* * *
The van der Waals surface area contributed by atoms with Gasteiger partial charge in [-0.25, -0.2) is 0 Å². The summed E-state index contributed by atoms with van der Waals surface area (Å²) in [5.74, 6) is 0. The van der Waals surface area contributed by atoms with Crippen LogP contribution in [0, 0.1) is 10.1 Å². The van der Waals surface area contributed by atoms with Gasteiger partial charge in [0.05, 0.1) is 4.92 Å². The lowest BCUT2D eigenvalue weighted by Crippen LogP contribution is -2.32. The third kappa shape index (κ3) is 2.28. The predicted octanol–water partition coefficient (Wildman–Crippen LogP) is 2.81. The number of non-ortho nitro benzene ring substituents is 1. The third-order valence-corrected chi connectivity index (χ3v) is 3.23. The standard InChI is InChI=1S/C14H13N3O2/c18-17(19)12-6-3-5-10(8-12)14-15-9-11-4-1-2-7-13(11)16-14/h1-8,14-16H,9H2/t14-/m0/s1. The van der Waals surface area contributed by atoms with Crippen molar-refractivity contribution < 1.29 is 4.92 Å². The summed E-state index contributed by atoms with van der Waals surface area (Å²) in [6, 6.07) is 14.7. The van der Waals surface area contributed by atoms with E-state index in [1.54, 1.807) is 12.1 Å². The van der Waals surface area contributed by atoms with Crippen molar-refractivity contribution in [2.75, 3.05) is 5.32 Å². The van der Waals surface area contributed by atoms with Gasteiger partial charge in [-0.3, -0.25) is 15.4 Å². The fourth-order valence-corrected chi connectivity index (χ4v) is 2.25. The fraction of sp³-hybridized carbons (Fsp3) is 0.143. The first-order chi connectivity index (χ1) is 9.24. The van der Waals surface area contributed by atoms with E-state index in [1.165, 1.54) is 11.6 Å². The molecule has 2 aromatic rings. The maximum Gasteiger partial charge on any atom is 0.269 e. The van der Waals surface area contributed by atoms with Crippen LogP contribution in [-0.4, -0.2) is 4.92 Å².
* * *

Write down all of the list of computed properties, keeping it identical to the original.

The van der Waals surface area contributed by atoms with Gasteiger partial charge in [-0.25, -0.2) is 0 Å². The summed E-state index contributed by atoms with van der Waals surface area (Å²) in [5.74, 6) is 0. The van der Waals surface area contributed by atoms with Crippen LogP contribution in [0, 0.1) is 10.1 Å². The van der Waals surface area contributed by atoms with Gasteiger partial charge in [0.05, 0.1) is 4.92 Å². The lowest BCUT2D eigenvalue weighted by Crippen LogP contribution is -2.32. The third kappa shape index (κ3) is 2.28. The predicted octanol–water partition coefficient (Wildman–Crippen LogP) is 2.81. The number of non-ortho nitro benzene ring substituents is 1. The third-order valence-corrected chi connectivity index (χ3v) is 3.23. The standard InChI is InChI=1S/C14H13N3O2/c18-17(19)12-6-3-5-10(8-12)14-15-9-11-4-1-2-7-13(11)16-14/h1-8,14-16H,9H2/t14-/m0/s1. The van der Waals surface area contributed by atoms with Crippen molar-refractivity contribution < 1.29 is 4.92 Å². The summed E-state index contributed by atoms with van der Waals surface area (Å²) in [6, 6.07) is 14.7. The van der Waals surface area contributed by atoms with E-state index in [1.54, 1.807) is 12.1 Å². The van der Waals surface area contributed by atoms with Crippen molar-refractivity contribution in [2.75, 3.05) is 5.32 Å². The van der Waals surface area contributed by atoms with Gasteiger partial charge in [-0.3, -0.25) is 15.4 Å². The fourth-order valence-corrected chi connectivity index (χ4v) is 2.25. The fraction of sp³-hybridized carbons (Fsp3) is 0.143. The first-order chi connectivity index (χ1) is 9.24. The van der Waals surface area contributed by atoms with E-state index in [1.165, 1.54) is 11.6 Å². The molecule has 2 aromatic rings. The maximum Gasteiger partial charge on any atom is 0.269 e. The van der Waals surface area contributed by atoms with Crippen LogP contribution in [-0.4, -0.2) is 4.92 Å².